Montréal’s Gay Village is famous for being a fun place for everyone, gay or not.
What makes the best party? One where different kinds of people mix it up together. Montréal is that kind of place. Especially in the Village, where members of all sexual orientations come to dance—at Sky, Parking, afterhours clubs and other hotspots, not to mention circuit-party events such as Black & Blue. And everyone loves the outrageous Mado and her cabaret—drag shows with a Québécois accent!
One of the largest gay villages in North America, Le Village Gai lies just east of downtown. In 1999 the city gave Beaudry, the main metro station, a complete facelift with rainbow pillars as a way of saying that the LGBT community plays a major role in Montréal’s all-inclusive way of life. Most of the Village is a quiet and quirky neighbourhood of gay men, lesbians, families and cozy B&Bs housed in century-old triplexes.
From June to September the main drag, Sainte-Catherine Street, is closed to vehicles. Out-of-towners and native Montréalers alike leisurely stroll along the strip to shop, dine al fresco or just relax in the sun with a beer. The street has fashion and specialty boutiques, restaurants representing all major types of cuisine and a variety of bars. Throughout the summer, artists display their work, LGBT community groups set up information booths and local shops offer great things to buy. And it’s where Divers/Cité, Montréal’s wild, weeklong pride celebrations, unfolds.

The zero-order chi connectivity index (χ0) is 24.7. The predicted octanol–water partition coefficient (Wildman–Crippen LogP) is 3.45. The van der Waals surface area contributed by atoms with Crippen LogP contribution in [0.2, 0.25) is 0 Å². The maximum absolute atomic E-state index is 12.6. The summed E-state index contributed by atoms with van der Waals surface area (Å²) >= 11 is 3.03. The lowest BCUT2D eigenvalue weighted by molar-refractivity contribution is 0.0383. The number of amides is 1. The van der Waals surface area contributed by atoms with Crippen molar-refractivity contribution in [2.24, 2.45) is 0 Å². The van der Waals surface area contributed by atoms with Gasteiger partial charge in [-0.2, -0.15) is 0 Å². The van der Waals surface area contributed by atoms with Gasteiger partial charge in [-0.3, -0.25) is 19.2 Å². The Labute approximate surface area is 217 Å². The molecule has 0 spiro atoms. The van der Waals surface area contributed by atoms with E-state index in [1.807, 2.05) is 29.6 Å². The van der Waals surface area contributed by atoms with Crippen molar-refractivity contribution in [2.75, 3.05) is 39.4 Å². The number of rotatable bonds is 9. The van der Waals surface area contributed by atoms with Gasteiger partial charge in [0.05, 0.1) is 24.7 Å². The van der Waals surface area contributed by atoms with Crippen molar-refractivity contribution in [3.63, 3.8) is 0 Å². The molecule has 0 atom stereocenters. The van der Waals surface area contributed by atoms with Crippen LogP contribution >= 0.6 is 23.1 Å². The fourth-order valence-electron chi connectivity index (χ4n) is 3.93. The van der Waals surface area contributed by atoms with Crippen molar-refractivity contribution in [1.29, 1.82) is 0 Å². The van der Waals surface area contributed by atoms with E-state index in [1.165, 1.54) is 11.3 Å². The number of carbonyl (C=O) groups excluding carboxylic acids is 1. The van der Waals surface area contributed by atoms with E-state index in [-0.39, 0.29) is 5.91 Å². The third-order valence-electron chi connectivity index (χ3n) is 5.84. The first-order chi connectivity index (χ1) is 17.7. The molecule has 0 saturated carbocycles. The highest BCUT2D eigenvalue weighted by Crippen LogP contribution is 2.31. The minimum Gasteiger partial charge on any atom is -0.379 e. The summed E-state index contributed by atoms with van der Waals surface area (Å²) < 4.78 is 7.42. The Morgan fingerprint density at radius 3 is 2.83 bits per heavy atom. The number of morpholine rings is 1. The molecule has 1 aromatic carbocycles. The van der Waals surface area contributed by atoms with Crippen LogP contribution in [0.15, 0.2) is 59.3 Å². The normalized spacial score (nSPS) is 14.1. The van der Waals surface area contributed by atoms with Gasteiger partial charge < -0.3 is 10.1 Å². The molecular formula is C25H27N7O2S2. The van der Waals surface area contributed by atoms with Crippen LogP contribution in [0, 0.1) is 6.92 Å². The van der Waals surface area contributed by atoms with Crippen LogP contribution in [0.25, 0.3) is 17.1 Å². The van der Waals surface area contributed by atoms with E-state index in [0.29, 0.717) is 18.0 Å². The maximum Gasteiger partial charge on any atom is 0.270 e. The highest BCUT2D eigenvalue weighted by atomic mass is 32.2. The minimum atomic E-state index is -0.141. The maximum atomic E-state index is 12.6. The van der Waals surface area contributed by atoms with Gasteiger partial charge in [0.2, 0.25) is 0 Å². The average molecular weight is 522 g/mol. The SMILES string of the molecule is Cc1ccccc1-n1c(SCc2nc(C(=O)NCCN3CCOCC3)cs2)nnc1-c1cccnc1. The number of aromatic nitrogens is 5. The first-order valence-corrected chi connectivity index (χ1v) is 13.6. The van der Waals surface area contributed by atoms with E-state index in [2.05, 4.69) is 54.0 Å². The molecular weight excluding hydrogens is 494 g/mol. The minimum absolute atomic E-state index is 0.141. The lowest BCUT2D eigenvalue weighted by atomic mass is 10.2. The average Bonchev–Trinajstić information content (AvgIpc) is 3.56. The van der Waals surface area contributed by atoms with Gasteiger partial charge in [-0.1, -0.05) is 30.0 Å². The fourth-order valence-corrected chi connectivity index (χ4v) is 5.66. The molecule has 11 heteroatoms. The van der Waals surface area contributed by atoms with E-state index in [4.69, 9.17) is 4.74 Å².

There’s even more Village along Amherst Street, with more restaurants, antique and retro shops, plus some superb Art Deco architecture. On René-Levesque East, the neo-Gothic Saint-Pierre-Apôtre church, built in 1851, is home to the Chapel of Hope, where a special candle burns in memory of people who died of AIDS. Over the decades, gays and lesbians, ever active in political and community issues, have established a multitude of support, social, legal and other kinds of LGBT organizations.